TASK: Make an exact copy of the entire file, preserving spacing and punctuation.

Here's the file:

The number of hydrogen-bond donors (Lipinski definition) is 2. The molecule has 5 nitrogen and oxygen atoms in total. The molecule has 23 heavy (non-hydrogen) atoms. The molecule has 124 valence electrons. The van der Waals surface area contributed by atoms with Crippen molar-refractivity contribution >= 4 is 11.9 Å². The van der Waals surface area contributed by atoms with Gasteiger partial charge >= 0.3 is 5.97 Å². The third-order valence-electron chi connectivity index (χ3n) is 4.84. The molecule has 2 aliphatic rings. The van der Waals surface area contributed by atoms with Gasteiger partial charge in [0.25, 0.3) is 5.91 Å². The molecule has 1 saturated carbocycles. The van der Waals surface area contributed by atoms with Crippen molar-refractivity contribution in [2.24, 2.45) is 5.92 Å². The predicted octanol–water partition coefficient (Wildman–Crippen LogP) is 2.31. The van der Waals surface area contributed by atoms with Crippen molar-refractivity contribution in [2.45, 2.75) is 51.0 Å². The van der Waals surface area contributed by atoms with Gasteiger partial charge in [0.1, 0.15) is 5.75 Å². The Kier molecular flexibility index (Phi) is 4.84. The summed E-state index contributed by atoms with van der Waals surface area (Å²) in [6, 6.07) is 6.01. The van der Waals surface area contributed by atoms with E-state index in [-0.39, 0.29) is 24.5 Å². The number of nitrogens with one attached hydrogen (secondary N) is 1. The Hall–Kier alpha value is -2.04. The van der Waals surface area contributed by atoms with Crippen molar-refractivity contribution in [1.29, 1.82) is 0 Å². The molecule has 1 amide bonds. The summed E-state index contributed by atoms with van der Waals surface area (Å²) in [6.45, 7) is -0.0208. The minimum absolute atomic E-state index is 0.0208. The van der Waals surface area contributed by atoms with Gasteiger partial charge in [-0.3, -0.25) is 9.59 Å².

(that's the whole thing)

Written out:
The number of hydrogen-bond donors (Lipinski definition) is 2. The molecule has 5 nitrogen and oxygen atoms in total. The molecule has 23 heavy (non-hydrogen) atoms. The molecule has 124 valence electrons. The van der Waals surface area contributed by atoms with Crippen molar-refractivity contribution >= 4 is 11.9 Å². The van der Waals surface area contributed by atoms with Gasteiger partial charge >= 0.3 is 5.97 Å². The third-order valence-electron chi connectivity index (χ3n) is 4.84. The molecule has 2 aliphatic rings. The van der Waals surface area contributed by atoms with Gasteiger partial charge in [0.25, 0.3) is 5.91 Å². The molecule has 1 saturated carbocycles. The van der Waals surface area contributed by atoms with Crippen molar-refractivity contribution in [2.24, 2.45) is 5.92 Å². The predicted octanol–water partition coefficient (Wildman–Crippen LogP) is 2.31. The van der Waals surface area contributed by atoms with Crippen molar-refractivity contribution in [2.45, 2.75) is 51.0 Å². The van der Waals surface area contributed by atoms with Gasteiger partial charge in [0.1, 0.15) is 5.75 Å². The Kier molecular flexibility index (Phi) is 4.84. The summed E-state index contributed by atoms with van der Waals surface area (Å²) in [6, 6.07) is 6.01. The van der Waals surface area contributed by atoms with E-state index in [-0.39, 0.29) is 24.5 Å². The number of nitrogens with one attached hydrogen (secondary N) is 1. The Hall–Kier alpha value is -2.04. The van der Waals surface area contributed by atoms with Crippen molar-refractivity contribution in [1.29, 1.82) is 0 Å². The molecule has 1 amide bonds. The summed E-state index contributed by atoms with van der Waals surface area (Å²) in [6.45, 7) is -0.0208. The minimum absolute atomic E-state index is 0.0208. The van der Waals surface area contributed by atoms with Gasteiger partial charge in [-0.3, -0.25) is 9.59 Å².